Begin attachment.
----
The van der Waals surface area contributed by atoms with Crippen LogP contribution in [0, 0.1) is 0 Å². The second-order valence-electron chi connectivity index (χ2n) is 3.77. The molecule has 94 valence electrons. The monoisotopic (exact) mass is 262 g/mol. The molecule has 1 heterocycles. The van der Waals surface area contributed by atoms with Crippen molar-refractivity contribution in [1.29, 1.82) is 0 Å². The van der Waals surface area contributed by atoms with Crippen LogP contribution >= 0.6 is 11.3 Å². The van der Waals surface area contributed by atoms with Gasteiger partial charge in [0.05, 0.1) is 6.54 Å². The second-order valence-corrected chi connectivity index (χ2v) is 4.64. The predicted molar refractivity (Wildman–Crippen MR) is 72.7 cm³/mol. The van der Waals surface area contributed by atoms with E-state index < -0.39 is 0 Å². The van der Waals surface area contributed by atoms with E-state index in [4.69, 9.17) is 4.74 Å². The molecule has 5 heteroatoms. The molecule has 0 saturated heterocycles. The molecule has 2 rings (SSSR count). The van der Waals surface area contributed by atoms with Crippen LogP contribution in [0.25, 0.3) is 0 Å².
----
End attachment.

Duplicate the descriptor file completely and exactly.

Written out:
The van der Waals surface area contributed by atoms with Crippen LogP contribution in [0, 0.1) is 0 Å². The second-order valence-electron chi connectivity index (χ2n) is 3.77. The molecule has 94 valence electrons. The monoisotopic (exact) mass is 262 g/mol. The molecule has 1 heterocycles. The van der Waals surface area contributed by atoms with Crippen molar-refractivity contribution in [1.29, 1.82) is 0 Å². The van der Waals surface area contributed by atoms with Crippen LogP contribution >= 0.6 is 11.3 Å². The van der Waals surface area contributed by atoms with Gasteiger partial charge in [0.05, 0.1) is 6.54 Å². The second-order valence-corrected chi connectivity index (χ2v) is 4.64. The predicted molar refractivity (Wildman–Crippen MR) is 72.7 cm³/mol. The van der Waals surface area contributed by atoms with E-state index < -0.39 is 0 Å². The van der Waals surface area contributed by atoms with E-state index in [4.69, 9.17) is 4.74 Å². The molecule has 5 heteroatoms. The molecule has 0 saturated heterocycles. The molecule has 2 rings (SSSR count). The van der Waals surface area contributed by atoms with Crippen LogP contribution in [0.25, 0.3) is 0 Å².